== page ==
In 1989, Bo Bardi had the first retrospective of her work at the University of São Paulo. Since her death, the importance of her life and work has grown in and outside Brazil, and several international retrospective exhibitions have been organized.

  • In 2009, the Venice Architecture Biennale organized a major retrospective of her work.
  • In 2012, to commemorate the centennial of Bo Bardi’s birth, the British Council, in collaboration with the Lina Bo e P.M. Bardi Foundation, exhibited in London Lina Bo Bardi: Together, which focused on Lina’s work and her approach to social responsibility. This exhibition later traveled to the Graham Foundation in Chicago (2015) and to the SESC Pompéia in São Paulo (2016).
  • In 2013, the British Council, in collaboration with the Instituto Lina Bo e P.M. Bardi, created an architectural fellowship for UK architects to study in Brazil.
  • In 2019, the MASP organized a major retrospective titled Lina Bo Bardi: Habitat, with a focus on Bo Bardi’s work as a process of “unlearning” Western perspective and dogma.
  • Also in 2019, the Fundació Joan Miró of Barcelona presented a collection of 100 of Lina Bo Bardi’s drawings in the exhibition Lina Bo Bardi Dibuja.
  • On March 9, 2021, La Biennale di Venezia announced that Lina Bo Bardi will be the recipient of the Special Golden Lion for Lifetime Achievement in memoriam of the 17th International Architecture Exhibition of La Biennale di Venezia, which will open on Saturday May 22nd 2021.

For additional information on Lina Bo Bardi, please visit the following:

Biografia Lina,” Instituto Lina Bo e P.M. Bardi;

Baratto, R., “Spotlight: Lina Bo Bardi,” ArchDaily, 5 December 2017; and

Zeuler R. M. de A. Lima, “Lina Bo Bardi and the Architecture of Everyday Culture,” Places Journal, November 2013.

Last updated: April 26, 2021

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Lina Bo Bardi's products

Lina Bo Bardi's products

Lina Bo Bardi's Solo Museum Exhibitions


  • “Lina Bo Bardi: Habitat,” Museo Jumex, January, 30 – May, 10


  • “Lina Bo Bardi Drawing,” Fundació Joan Miró, Barcelona, Spain
  • “Lina Bo Bardi: Habitat,” Museum of Art of Säo Paulo, Säo Paulo


  • “Lina Bo Bardi: tupí or not tupí. Brazil, 1946-1992,” Fundación Juan March, Madrid, Spain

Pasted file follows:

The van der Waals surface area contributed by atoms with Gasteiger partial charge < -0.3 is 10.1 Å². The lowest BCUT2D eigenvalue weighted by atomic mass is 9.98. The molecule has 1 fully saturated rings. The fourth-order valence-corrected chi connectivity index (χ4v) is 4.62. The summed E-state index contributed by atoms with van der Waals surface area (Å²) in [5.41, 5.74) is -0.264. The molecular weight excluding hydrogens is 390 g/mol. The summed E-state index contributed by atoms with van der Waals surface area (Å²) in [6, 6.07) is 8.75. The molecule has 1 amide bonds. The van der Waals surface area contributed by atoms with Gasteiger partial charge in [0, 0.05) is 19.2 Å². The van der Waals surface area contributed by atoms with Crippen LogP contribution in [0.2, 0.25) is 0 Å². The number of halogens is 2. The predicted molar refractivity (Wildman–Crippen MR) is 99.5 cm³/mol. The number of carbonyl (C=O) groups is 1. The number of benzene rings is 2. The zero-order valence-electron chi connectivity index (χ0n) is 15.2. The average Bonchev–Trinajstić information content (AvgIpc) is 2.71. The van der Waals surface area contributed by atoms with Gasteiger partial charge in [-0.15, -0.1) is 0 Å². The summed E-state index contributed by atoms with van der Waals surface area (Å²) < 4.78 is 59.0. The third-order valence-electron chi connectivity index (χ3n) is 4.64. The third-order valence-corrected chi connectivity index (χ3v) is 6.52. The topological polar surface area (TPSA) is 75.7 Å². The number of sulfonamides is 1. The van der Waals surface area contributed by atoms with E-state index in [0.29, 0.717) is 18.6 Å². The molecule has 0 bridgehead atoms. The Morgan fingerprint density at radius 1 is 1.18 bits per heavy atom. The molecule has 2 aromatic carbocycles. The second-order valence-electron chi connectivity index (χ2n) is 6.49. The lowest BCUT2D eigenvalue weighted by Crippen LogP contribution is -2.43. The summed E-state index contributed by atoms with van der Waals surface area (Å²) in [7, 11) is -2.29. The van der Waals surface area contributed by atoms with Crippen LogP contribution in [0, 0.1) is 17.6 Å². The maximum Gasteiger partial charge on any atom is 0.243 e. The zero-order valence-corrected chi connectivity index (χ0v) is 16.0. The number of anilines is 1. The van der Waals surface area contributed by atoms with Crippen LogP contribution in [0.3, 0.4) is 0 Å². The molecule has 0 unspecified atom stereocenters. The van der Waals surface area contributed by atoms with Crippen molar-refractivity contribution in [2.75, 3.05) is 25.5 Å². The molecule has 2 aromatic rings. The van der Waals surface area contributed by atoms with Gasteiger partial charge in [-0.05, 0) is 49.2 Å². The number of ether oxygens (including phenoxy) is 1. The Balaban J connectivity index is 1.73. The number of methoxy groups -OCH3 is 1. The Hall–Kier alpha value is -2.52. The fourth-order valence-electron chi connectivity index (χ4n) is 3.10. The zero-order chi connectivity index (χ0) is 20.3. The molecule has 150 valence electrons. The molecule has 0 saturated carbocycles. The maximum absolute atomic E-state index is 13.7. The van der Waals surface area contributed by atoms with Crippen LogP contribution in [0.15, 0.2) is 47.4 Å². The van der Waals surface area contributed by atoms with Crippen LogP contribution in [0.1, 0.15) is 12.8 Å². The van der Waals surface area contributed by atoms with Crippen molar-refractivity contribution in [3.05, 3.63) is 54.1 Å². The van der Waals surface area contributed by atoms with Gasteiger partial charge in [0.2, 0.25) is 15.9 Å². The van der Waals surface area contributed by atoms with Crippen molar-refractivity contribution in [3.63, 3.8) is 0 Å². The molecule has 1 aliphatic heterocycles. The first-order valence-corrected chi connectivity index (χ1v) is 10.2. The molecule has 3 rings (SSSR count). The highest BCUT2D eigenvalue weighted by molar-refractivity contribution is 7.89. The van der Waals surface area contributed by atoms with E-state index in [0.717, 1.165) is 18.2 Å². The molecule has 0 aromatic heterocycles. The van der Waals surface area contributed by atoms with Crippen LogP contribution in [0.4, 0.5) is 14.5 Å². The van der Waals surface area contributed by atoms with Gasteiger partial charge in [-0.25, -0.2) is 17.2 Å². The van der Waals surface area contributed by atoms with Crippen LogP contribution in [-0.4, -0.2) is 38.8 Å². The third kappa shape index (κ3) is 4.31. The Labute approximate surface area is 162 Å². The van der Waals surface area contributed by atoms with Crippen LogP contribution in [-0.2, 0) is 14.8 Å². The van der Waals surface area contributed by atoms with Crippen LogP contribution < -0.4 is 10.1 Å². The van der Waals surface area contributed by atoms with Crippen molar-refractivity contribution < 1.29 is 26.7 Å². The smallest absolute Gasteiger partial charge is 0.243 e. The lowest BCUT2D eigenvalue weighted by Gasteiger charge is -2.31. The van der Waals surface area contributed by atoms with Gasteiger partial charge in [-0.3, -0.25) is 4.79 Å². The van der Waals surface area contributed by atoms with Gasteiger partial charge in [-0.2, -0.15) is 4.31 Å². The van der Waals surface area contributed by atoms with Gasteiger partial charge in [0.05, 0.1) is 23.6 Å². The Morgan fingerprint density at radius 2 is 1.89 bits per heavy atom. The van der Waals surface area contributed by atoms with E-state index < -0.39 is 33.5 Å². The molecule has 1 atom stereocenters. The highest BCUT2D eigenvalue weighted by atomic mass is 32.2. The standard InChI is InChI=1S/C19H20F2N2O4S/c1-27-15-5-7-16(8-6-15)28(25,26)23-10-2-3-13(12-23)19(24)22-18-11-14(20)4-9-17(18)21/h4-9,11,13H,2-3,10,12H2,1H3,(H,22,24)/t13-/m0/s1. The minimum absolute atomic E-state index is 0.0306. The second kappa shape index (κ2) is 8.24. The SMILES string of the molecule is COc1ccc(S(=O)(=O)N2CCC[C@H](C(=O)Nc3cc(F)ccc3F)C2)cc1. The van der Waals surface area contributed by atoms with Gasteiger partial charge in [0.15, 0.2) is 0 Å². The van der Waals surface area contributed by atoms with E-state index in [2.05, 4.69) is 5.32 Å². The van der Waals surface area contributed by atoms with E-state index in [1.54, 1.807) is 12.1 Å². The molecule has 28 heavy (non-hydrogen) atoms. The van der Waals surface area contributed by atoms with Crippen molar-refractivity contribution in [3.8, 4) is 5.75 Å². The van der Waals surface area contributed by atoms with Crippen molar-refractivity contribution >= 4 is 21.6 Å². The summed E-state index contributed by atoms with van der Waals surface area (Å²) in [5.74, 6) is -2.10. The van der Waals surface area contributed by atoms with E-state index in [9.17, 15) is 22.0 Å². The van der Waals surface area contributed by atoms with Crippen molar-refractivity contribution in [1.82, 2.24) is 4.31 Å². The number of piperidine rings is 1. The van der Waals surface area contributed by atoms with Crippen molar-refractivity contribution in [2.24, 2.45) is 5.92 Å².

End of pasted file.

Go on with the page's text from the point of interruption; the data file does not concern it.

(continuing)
• “Lina Bo Bardi: Together.” Graham Foundation, Chicago
  • “Lina Bo Bardi: 100. Brazil’s Alternative Path to Modernism,” Pinakothek der Moderne, Munich, Germany


  • “Centenario Lina Bo Bardi (1914-2014),” Museu de Arte Moderna da Bahia e Casa do Benin, Bahia, Brazil


  • Universidade de Säo Paulo


Group Museum Exhibitions


  • “The Value of Good Design,” Museum of Modern Art, New York
  • “Art on Display: Frams de expor 49-69,” Calouste Gulbenkian Museum, Lisbon, Portugal


  • “Mies’s McCormick House Revealed: New Views,” Elmhurst Art Museum, Elmhurst, Illinois


  • “Making Space: Women Artists and Postwar Abstraction,” Museum of Modern Art, New York
  • “Albert Frey and Lina Bo Bardi: A Search for Living Architecture,” Palm Springs Art Museum Architecture and Design Center
  • “Casa de Vidro, The Norwegian Glasshouse,” National Museum of Art, Architecture and Design, Oslo, Norway


  • “Another Reality. After Lina Bo Bardi,” Stroom Den Haag, The Hague, Netherlands


  • “Latin America in Construction: Architecture 1955-1980,” Museum of Modern Art, New York
  • “Moderno: Design for Living in Brazil, Mexico, and Venezuela 1940-78,” The Blanton Museum of Art, The University of Texas at Austin, Austin, Texas [traveled to: Americas Society, New York]
  • “Brazil Modern,” R & Company, New York
  • “Kaleidoscope: abstraction in architecture,” Christopher Grimes Gallery, Los Angeles, California


  • “Designing Modern Women 1890-1990,” Museum of Modern Art, New York
  • “Conceptions of Space: Recent Acquisitions in Contemporary Architecture,” Museum of Modern Art, New York


  • 12th International Architecture Biennale, La Biennale di Venezia, Venice, Italy


  • “When Lives Become Form – Contemporary Brazilian Art: 1960-Present,” Museum of Contemporary Art, Tokyo, Japan


  • “Can Buildings Curate,” Storefront for Art and Architecture, New York


  • “Brazil Projects,” Museum of Modern Art, New York


  • Teatro Oficina, Säo Paulo


  • Centro de Lazer Fabrica da Pompeia (SESC Pompeia)


  • Solar do Unhao, Salvador, Bahia


  • Sao Paulo Museum of Art, Säo Paulo


  • “Travel Posters,” Museum of Modern Art, New York


  • “Posters by Painters and Sculptors,” Museum of Modern Art, New York


  • Casa de Vidro, Glass House, Morumbi
  • Bardi’s Bowl, 1951: Chair




Bibliography On Lina Bo Bardi's Contributions To Architecture, And Product And Furniture Design

Adriano Pedrosa

Concreto e Cristal: O Acervo Do Masp Nos Cavaletes De Lina Bo Bardi (Concrete and Crystal: Masp’s Collection on Lina Bo Bardi’s Easels)

Cobogo & Museum of Art Sao Paulo

Sao Paulo, Brazil (2015)


Andres Lepik

Lina Bo Bardi: 100: Brazil’s Alternative Path to Modernism


Munich, Germany (2015)


Zeuler R.M. De A. Lima & Barry Bergdoll

Lina Bo Bardi

Yale University Press

New Heaven CT, U.S. (2013)


Lina Bo Bardi

Lina Bo Bardi: Glass House / Casa de vidro, 1950-1951

Editorial Blau

Säo Paulo, Brazil (1999)


Laura Miotto & Salvina Niccolini

Lina Bo Bardi. Aprisi all’accadimento

Testo & imagine (1998)


Cecilia Rodrigues Dos Santos

Lina Bo Bardi: Leisure Center SESC Pompeia Factory

Säo Paulo, Brazil (1996)